In a Guardian story, chief executive Paul Abberley said investors were pursuing investments that clearly cause damage to the environment and society at large.
His company manages £240bn worth of investments.
Abberley said financial institutions employ many climate change skeptics, and he said most investment firms fail to properly address sustainability issues because they are unprepared to pay for effective analysis.
“Still in investment firms there is a healthy representation of people who put themselves on the skeptical side of the fence and are not convinced [climate change] will happen,” Abberley said.
“Many companies are not doing [analysis] because of costs – the more research you do into investments, the more expensive your cost case is, so people skate over the surface and hope to get away with it.”
Abberley said companies fail to provide enough information for investors to be able to judge their environmental efforts. He pointed to a recent study which found that of 20,000 publicly listed companies, fewer than one in five publicly reported even a single piece of quantitative data related to environmental, social or governance issues.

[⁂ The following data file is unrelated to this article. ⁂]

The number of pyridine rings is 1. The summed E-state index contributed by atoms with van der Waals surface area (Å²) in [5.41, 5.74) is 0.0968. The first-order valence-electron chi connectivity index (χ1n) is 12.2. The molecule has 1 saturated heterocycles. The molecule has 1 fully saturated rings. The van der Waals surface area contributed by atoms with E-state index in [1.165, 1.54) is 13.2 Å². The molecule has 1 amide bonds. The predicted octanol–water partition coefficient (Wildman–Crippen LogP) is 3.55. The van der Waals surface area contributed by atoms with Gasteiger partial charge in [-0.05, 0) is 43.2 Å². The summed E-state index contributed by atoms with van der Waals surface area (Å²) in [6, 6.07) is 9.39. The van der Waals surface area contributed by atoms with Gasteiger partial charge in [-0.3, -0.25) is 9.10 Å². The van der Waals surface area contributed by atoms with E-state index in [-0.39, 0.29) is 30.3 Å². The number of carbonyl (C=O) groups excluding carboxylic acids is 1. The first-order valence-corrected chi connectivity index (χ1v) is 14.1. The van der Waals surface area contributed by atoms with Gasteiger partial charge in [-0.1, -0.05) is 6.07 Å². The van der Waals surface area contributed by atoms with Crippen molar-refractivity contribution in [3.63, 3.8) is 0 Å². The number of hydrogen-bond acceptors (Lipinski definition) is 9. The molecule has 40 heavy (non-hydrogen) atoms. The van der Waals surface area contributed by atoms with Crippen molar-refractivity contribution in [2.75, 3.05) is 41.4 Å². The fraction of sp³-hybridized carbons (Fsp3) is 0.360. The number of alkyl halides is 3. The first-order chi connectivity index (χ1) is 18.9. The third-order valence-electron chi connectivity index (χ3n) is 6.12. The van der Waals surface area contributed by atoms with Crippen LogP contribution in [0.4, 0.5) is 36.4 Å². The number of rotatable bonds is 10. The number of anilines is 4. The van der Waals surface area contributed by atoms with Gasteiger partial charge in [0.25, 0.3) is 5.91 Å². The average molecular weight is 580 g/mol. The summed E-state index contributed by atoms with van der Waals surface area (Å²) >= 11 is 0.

But he admitted that when companies do produce such data, most mainstream analysts ignore it.
“We have spoken to companies who say they can produce this information but they ask what guarantee is there that investors will take this seriously. We recognise that the majority of funds are not pushing for this type of information and not showing interest in it when they get it,” Abberley said.
But he also said that financial reforms require politicians to introduce tougher regulations.
Aviva claims to be the world’s leading fund manager at embedding sustainability into its votes at annual general meetings, the Guardian said. Last year it abstained or voted against 90 companies.